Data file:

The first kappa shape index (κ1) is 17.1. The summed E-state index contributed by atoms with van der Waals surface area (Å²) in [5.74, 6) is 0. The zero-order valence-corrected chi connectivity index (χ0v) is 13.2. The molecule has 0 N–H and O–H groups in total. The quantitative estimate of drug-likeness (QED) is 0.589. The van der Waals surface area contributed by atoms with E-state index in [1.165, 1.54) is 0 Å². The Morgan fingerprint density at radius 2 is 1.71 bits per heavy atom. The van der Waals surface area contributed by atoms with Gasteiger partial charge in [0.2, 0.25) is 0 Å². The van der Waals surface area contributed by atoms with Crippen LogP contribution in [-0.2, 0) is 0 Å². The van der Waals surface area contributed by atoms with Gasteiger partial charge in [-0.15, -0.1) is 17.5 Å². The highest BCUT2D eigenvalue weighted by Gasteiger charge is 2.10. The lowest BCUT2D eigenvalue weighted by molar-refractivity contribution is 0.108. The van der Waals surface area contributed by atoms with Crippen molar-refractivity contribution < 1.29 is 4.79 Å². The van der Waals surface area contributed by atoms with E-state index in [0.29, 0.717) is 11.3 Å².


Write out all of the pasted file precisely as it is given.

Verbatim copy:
The first kappa shape index (κ1) is 17.1. The summed E-state index contributed by atoms with van der Waals surface area (Å²) in [5.74, 6) is 0. The zero-order valence-corrected chi connectivity index (χ0v) is 13.2. The molecule has 0 N–H and O–H groups in total. The quantitative estimate of drug-likeness (QED) is 0.589. The van der Waals surface area contributed by atoms with E-state index in [1.165, 1.54) is 0 Å². The Morgan fingerprint density at radius 2 is 1.71 bits per heavy atom. The van der Waals surface area contributed by atoms with Gasteiger partial charge in [0.2, 0.25) is 0 Å². The van der Waals surface area contributed by atoms with Crippen LogP contribution in [-0.2, 0) is 0 Å². The van der Waals surface area contributed by atoms with Gasteiger partial charge in [-0.15, -0.1) is 17.5 Å². The highest BCUT2D eigenvalue weighted by Gasteiger charge is 2.10. The lowest BCUT2D eigenvalue weighted by molar-refractivity contribution is 0.108. The van der Waals surface area contributed by atoms with Crippen molar-refractivity contribution < 1.29 is 4.79 Å². The van der Waals surface area contributed by atoms with E-state index in [0.29, 0.717) is 11.3 Å².